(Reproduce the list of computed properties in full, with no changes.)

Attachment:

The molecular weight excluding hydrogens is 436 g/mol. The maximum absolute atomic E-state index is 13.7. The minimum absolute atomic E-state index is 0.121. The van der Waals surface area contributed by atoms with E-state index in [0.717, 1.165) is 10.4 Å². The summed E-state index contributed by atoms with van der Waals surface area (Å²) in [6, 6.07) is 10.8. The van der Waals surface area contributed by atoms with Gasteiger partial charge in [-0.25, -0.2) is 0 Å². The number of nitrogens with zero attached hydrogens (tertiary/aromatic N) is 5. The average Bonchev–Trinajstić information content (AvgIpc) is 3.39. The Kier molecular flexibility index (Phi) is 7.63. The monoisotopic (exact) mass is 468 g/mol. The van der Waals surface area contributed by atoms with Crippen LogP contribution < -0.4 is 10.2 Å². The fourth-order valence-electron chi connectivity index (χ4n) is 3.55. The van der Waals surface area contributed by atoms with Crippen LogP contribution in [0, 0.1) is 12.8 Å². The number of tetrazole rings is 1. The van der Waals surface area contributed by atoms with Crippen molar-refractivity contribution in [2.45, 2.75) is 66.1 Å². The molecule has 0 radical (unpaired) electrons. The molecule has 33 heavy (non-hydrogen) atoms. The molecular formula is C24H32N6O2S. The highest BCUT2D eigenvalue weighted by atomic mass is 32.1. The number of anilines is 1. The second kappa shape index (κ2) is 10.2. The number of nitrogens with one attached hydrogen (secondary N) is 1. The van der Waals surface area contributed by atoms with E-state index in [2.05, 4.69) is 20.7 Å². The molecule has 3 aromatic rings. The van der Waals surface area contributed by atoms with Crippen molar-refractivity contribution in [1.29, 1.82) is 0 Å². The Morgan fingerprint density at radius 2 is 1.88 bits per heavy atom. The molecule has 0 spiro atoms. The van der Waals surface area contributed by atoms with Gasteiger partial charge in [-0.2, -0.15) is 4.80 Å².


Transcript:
The molecular weight excluding hydrogens is 436 g/mol. The maximum absolute atomic E-state index is 13.7. The minimum absolute atomic E-state index is 0.121. The van der Waals surface area contributed by atoms with E-state index in [0.717, 1.165) is 10.4 Å². The summed E-state index contributed by atoms with van der Waals surface area (Å²) in [6, 6.07) is 10.8. The van der Waals surface area contributed by atoms with Gasteiger partial charge in [-0.25, -0.2) is 0 Å². The number of nitrogens with zero attached hydrogens (tertiary/aromatic N) is 5. The average Bonchev–Trinajstić information content (AvgIpc) is 3.39. The Kier molecular flexibility index (Phi) is 7.63. The monoisotopic (exact) mass is 468 g/mol. The van der Waals surface area contributed by atoms with Crippen LogP contribution < -0.4 is 10.2 Å². The fourth-order valence-electron chi connectivity index (χ4n) is 3.55. The van der Waals surface area contributed by atoms with Crippen LogP contribution in [0, 0.1) is 12.8 Å². The number of tetrazole rings is 1. The van der Waals surface area contributed by atoms with Crippen molar-refractivity contribution in [2.45, 2.75) is 66.1 Å². The molecule has 0 radical (unpaired) electrons. The molecule has 33 heavy (non-hydrogen) atoms. The molecular formula is C24H32N6O2S. The highest BCUT2D eigenvalue weighted by atomic mass is 32.1. The number of anilines is 1. The second kappa shape index (κ2) is 10.2. The number of nitrogens with one attached hydrogen (secondary N) is 1. The van der Waals surface area contributed by atoms with E-state index in [2.05, 4.69) is 20.7 Å². The molecule has 3 aromatic rings. The van der Waals surface area contributed by atoms with Crippen molar-refractivity contribution in [1.29, 1.82) is 0 Å². The Morgan fingerprint density at radius 2 is 1.88 bits per heavy atom. The molecule has 0 spiro atoms. The van der Waals surface area contributed by atoms with Gasteiger partial charge in [-0.2, -0.15) is 4.80 Å².